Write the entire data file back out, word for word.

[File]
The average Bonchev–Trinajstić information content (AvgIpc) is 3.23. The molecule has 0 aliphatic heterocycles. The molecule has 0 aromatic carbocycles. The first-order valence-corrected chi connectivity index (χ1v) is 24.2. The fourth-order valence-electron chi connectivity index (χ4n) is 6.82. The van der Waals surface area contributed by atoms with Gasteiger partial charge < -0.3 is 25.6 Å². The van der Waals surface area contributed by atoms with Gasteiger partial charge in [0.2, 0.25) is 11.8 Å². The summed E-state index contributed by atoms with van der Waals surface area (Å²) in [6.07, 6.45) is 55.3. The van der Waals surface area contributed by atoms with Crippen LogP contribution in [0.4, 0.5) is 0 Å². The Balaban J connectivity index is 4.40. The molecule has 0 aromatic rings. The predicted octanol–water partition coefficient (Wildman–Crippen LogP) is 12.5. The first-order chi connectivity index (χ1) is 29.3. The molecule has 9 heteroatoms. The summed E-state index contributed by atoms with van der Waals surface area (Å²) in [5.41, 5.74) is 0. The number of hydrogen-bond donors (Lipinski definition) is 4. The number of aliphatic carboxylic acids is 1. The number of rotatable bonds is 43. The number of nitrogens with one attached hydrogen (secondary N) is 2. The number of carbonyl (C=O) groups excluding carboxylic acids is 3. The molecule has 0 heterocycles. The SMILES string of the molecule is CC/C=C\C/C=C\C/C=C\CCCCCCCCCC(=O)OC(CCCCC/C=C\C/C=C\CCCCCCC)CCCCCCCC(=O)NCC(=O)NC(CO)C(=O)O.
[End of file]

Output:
The average Bonchev–Trinajstić information content (AvgIpc) is 3.23. The molecule has 0 aliphatic heterocycles. The molecule has 0 aromatic carbocycles. The first-order valence-corrected chi connectivity index (χ1v) is 24.2. The fourth-order valence-electron chi connectivity index (χ4n) is 6.82. The van der Waals surface area contributed by atoms with Gasteiger partial charge < -0.3 is 25.6 Å². The van der Waals surface area contributed by atoms with Gasteiger partial charge in [0.2, 0.25) is 11.8 Å². The summed E-state index contributed by atoms with van der Waals surface area (Å²) in [6.07, 6.45) is 55.3. The van der Waals surface area contributed by atoms with Crippen LogP contribution in [0.4, 0.5) is 0 Å². The Balaban J connectivity index is 4.40. The molecule has 0 aromatic rings. The predicted octanol–water partition coefficient (Wildman–Crippen LogP) is 12.5. The first-order chi connectivity index (χ1) is 29.3. The molecule has 9 heteroatoms. The summed E-state index contributed by atoms with van der Waals surface area (Å²) in [5.41, 5.74) is 0. The number of hydrogen-bond donors (Lipinski definition) is 4. The number of aliphatic carboxylic acids is 1. The number of rotatable bonds is 43. The number of nitrogens with one attached hydrogen (secondary N) is 2. The number of carbonyl (C=O) groups excluding carboxylic acids is 3. The molecule has 0 heterocycles. The SMILES string of the molecule is CC/C=C\C/C=C\C/C=C\CCCCCCCCCC(=O)OC(CCCCC/C=C\C/C=C\CCCCCCC)CCCCCCCC(=O)NCC(=O)NC(CO)C(=O)O.